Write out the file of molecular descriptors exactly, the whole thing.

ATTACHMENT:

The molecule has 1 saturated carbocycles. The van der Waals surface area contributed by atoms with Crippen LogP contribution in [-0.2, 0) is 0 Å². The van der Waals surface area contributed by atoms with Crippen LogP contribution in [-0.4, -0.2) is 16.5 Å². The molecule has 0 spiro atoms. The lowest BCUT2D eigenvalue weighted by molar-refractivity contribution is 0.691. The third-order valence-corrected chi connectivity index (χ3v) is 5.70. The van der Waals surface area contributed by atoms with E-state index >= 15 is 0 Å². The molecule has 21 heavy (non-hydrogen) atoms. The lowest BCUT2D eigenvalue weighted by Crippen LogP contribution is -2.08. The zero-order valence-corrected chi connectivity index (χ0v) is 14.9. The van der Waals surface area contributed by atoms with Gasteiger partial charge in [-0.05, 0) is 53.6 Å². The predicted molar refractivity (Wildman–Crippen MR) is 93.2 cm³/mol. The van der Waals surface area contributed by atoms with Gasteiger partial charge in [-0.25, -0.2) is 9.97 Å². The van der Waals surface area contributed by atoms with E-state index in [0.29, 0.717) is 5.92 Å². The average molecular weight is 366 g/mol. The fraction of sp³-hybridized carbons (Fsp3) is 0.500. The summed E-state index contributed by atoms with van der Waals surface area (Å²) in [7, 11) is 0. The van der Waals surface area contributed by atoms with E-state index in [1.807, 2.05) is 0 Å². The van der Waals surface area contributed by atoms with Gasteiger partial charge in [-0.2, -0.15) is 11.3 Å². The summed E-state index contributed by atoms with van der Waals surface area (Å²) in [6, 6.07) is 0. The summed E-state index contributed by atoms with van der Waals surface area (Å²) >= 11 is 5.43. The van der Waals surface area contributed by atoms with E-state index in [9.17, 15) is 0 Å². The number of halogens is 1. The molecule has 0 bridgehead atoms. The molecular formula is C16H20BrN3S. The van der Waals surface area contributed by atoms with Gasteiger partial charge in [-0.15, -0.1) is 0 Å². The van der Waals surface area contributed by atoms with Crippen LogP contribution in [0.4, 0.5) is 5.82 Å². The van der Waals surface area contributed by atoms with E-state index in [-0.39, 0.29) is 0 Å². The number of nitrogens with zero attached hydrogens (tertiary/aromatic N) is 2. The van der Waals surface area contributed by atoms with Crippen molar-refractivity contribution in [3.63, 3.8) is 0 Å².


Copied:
The molecule has 1 saturated carbocycles. The van der Waals surface area contributed by atoms with Crippen LogP contribution in [-0.2, 0) is 0 Å². The van der Waals surface area contributed by atoms with Crippen LogP contribution in [-0.4, -0.2) is 16.5 Å². The molecule has 0 spiro atoms. The lowest BCUT2D eigenvalue weighted by molar-refractivity contribution is 0.691. The third-order valence-corrected chi connectivity index (χ3v) is 5.70. The van der Waals surface area contributed by atoms with E-state index >= 15 is 0 Å². The molecule has 21 heavy (non-hydrogen) atoms. The lowest BCUT2D eigenvalue weighted by Crippen LogP contribution is -2.08. The zero-order valence-corrected chi connectivity index (χ0v) is 14.9. The van der Waals surface area contributed by atoms with Gasteiger partial charge in [-0.05, 0) is 53.6 Å². The predicted molar refractivity (Wildman–Crippen MR) is 93.2 cm³/mol. The van der Waals surface area contributed by atoms with Gasteiger partial charge in [-0.25, -0.2) is 9.97 Å². The van der Waals surface area contributed by atoms with E-state index in [0.29, 0.717) is 5.92 Å². The average molecular weight is 366 g/mol. The fraction of sp³-hybridized carbons (Fsp3) is 0.500. The summed E-state index contributed by atoms with van der Waals surface area (Å²) in [7, 11) is 0. The van der Waals surface area contributed by atoms with E-state index in [1.807, 2.05) is 0 Å². The van der Waals surface area contributed by atoms with Gasteiger partial charge in [-0.2, -0.15) is 11.3 Å². The summed E-state index contributed by atoms with van der Waals surface area (Å²) in [6, 6.07) is 0. The summed E-state index contributed by atoms with van der Waals surface area (Å²) >= 11 is 5.43. The van der Waals surface area contributed by atoms with E-state index in [9.17, 15) is 0 Å². The number of halogens is 1. The molecule has 0 bridgehead atoms. The molecular formula is C16H20BrN3S. The van der Waals surface area contributed by atoms with Gasteiger partial charge in [-0.15, -0.1) is 0 Å². The van der Waals surface area contributed by atoms with Crippen LogP contribution in [0.4, 0.5) is 5.82 Å². The van der Waals surface area contributed by atoms with E-state index in [-0.39, 0.29) is 0 Å². The number of nitrogens with zero attached hydrogens (tertiary/aromatic N) is 2. The van der Waals surface area contributed by atoms with Crippen molar-refractivity contribution in [3.63, 3.8) is 0 Å².